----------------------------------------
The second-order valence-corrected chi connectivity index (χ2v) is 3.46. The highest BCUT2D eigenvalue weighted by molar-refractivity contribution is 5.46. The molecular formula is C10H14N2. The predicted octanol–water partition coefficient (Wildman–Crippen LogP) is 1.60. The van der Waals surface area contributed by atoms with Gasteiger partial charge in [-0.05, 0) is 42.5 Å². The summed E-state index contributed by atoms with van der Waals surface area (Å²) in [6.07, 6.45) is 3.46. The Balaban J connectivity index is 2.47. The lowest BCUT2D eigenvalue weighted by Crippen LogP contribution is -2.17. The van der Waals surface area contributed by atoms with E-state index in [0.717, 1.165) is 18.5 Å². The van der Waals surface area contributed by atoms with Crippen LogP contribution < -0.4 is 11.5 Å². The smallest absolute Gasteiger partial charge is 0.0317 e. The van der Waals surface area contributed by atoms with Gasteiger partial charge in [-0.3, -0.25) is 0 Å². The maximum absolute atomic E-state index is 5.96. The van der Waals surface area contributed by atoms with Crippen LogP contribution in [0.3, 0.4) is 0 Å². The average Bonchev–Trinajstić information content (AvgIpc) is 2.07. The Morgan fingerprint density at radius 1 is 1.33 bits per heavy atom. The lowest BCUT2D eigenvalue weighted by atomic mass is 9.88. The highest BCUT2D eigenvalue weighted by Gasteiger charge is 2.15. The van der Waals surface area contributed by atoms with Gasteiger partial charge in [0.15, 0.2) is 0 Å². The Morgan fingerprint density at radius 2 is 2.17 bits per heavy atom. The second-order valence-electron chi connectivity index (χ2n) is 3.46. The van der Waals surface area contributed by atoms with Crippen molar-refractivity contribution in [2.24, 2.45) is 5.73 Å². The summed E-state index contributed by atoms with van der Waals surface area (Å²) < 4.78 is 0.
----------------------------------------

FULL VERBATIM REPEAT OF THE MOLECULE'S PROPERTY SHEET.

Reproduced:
The second-order valence-corrected chi connectivity index (χ2v) is 3.46. The highest BCUT2D eigenvalue weighted by molar-refractivity contribution is 5.46. The molecular formula is C10H14N2. The predicted octanol–water partition coefficient (Wildman–Crippen LogP) is 1.60. The van der Waals surface area contributed by atoms with Gasteiger partial charge in [-0.05, 0) is 42.5 Å². The summed E-state index contributed by atoms with van der Waals surface area (Å²) in [6.07, 6.45) is 3.46. The Balaban J connectivity index is 2.47. The lowest BCUT2D eigenvalue weighted by Crippen LogP contribution is -2.17. The van der Waals surface area contributed by atoms with E-state index in [0.717, 1.165) is 18.5 Å². The van der Waals surface area contributed by atoms with Crippen LogP contribution < -0.4 is 11.5 Å². The smallest absolute Gasteiger partial charge is 0.0317 e. The van der Waals surface area contributed by atoms with Gasteiger partial charge in [-0.3, -0.25) is 0 Å². The maximum absolute atomic E-state index is 5.96. The van der Waals surface area contributed by atoms with Crippen LogP contribution in [0.3, 0.4) is 0 Å². The average Bonchev–Trinajstić information content (AvgIpc) is 2.07. The Morgan fingerprint density at radius 1 is 1.33 bits per heavy atom. The lowest BCUT2D eigenvalue weighted by atomic mass is 9.88. The highest BCUT2D eigenvalue weighted by Gasteiger charge is 2.15. The van der Waals surface area contributed by atoms with Gasteiger partial charge in [0.15, 0.2) is 0 Å². The Morgan fingerprint density at radius 2 is 2.17 bits per heavy atom. The second-order valence-electron chi connectivity index (χ2n) is 3.46. The van der Waals surface area contributed by atoms with Crippen molar-refractivity contribution in [2.24, 2.45) is 5.73 Å². The summed E-state index contributed by atoms with van der Waals surface area (Å²) < 4.78 is 0.